They start to flower in late July and just keep on going, growing new blooms up and up the stalk, transforming downward into seedpods.

They start to flower in late July and just keep on going, growing new blooms up and up the stalk, transforming downward into seedpods.

IMG_2591 IMG_2368 IMG_2596 IMG_2519

 

These green-eyed, pollen-packed wild bees constantly prowl the sunflowers. Hey! Get off! This one's mine!

These green-eyed, pollen-packed wild bees constantly prowl the sunflowers. Hey! Get off! This one’s mine!

Despite not being in right relationship with the grasshoppers, I can recognize a striking composition when it's given.

Despite not being in right relationship with the grasshoppers, I can recognize a striking composition when it’s given.

And that pesky doe. Caught her in the act again, eating the last half dozen tomatoes this tired bush is likely to ripen. Just look at her! I can't begrudge her.

And that pesky doe. Caught her in the act again, eating the last half dozen tomatoes this tired bush is likely to ripen. Just look at her! I can’t begrudge her, though. She needs them more than I do.

But I can try to salvage a few bites for myself, so I gently spook her away. Next year I'll fence the food gardens, for sure.

But I can try to salvage a few bites for myself, so I gently spook her away. Next year I’ll fence the food gardens, for sure.

 

Thursday, August 2

Monsoonal moisture continues to bring intermittent relief from drought and heat. The cottonwood at the top of the driveway, dead these many years from irrigation water lost from ditch to pipes, remains a sentinel and a perch.

It’s been a week so far of salvage and recovery. Within surprising traumas and sad accomplishments, there remains the thrilling flow of life going on.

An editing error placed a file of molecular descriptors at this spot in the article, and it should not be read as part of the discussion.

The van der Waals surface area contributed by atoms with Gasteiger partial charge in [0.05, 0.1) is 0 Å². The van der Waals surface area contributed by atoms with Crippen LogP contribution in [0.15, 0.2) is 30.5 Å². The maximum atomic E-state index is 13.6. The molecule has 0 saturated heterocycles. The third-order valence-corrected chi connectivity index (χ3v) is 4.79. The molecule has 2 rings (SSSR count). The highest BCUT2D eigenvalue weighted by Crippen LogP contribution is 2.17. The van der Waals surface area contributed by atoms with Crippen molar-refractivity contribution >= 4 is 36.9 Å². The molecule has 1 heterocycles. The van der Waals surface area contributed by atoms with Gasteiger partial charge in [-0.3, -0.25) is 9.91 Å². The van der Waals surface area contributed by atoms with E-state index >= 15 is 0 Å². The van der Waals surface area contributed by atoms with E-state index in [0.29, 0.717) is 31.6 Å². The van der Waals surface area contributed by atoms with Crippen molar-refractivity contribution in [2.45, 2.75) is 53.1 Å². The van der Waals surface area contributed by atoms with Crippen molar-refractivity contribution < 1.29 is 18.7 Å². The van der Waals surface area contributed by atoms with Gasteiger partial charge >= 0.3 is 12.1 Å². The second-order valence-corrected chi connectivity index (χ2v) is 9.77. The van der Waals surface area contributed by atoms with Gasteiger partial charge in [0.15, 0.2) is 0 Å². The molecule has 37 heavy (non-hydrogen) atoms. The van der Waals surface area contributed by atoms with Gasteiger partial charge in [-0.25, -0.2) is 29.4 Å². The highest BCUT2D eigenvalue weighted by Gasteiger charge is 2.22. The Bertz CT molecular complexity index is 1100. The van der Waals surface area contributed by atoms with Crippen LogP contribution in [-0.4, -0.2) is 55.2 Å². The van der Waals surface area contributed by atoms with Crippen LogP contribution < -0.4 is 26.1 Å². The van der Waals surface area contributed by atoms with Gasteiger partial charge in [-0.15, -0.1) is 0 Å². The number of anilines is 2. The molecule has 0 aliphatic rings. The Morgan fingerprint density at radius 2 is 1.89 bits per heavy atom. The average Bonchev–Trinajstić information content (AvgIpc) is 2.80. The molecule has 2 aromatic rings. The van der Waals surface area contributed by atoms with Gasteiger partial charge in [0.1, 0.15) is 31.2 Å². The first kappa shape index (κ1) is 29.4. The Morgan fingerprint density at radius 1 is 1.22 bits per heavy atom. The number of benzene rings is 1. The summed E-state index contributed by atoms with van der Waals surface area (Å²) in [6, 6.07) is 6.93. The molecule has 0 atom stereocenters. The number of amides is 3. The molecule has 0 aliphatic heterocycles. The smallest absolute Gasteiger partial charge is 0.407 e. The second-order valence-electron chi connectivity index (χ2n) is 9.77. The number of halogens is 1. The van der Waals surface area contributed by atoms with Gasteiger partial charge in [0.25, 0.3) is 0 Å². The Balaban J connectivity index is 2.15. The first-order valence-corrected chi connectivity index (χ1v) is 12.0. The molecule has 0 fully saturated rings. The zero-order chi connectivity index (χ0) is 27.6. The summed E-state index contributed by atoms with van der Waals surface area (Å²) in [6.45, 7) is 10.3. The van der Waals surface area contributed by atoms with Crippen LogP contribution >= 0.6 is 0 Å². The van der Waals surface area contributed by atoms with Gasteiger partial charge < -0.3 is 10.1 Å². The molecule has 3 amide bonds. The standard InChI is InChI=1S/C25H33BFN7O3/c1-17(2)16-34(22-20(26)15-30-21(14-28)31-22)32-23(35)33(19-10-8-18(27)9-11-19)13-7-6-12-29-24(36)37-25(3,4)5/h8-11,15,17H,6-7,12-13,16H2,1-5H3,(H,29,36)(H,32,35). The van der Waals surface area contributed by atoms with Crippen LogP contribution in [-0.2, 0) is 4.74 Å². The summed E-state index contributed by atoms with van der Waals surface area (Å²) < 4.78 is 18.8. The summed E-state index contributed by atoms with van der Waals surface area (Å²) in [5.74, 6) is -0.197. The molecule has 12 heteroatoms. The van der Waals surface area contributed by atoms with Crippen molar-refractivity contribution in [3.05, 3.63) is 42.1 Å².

Pink honeysuckle, Lonicera korolkowii, fruits abundantly in summer after multiple species of bees pollinated in spring.

Two-year-old pink chintz thyme blooms in flagstone cracks after weeks of summer rain.

Red-blooming thyme also thrives between flagstones. This is the first year they’ve received enough of what they need to blossom.

What peaches haven’t fallen prey to birds and chipmunks are blushing beautifully, fuzzy, though still hard to the touch. Watch and wait, watch and wait, hope to beat the beastly birds to a few ripe fruits.

Epitome of high summer: hummingbird mint and blue mist spirea bloom profusely together in the south border, buzzing with bees and hummingbirds.

 

 

 

 

 

 

Under the Apricot Tree

Joe finished the raised bed just in time for the apricots to ripen. Stellar lies in new shade. I resolve to join him.

I frame the shot. The bird lands. I shoot. The bird flies. This moment, pure joy.

When I saw all the birds this morning, and chipmunks, too! feasting on the apricots, I knew I’d better get in there with them and harvest whatever they had left untouched. 

Many, like this one, look perfect from one side only. The other side is chewed. A few perfect fruits aren’t ripe yet, and maybe I won’t get them before the birds. Grateful for the abundance this year I’m happy to share.

The fruits of my pleasure in the garden this morning, easily three times the number of apricots that even ripened last year. Easily five times more have gone to the birds. And chipmunks.

The promise of potatoes.

The next to last poppy.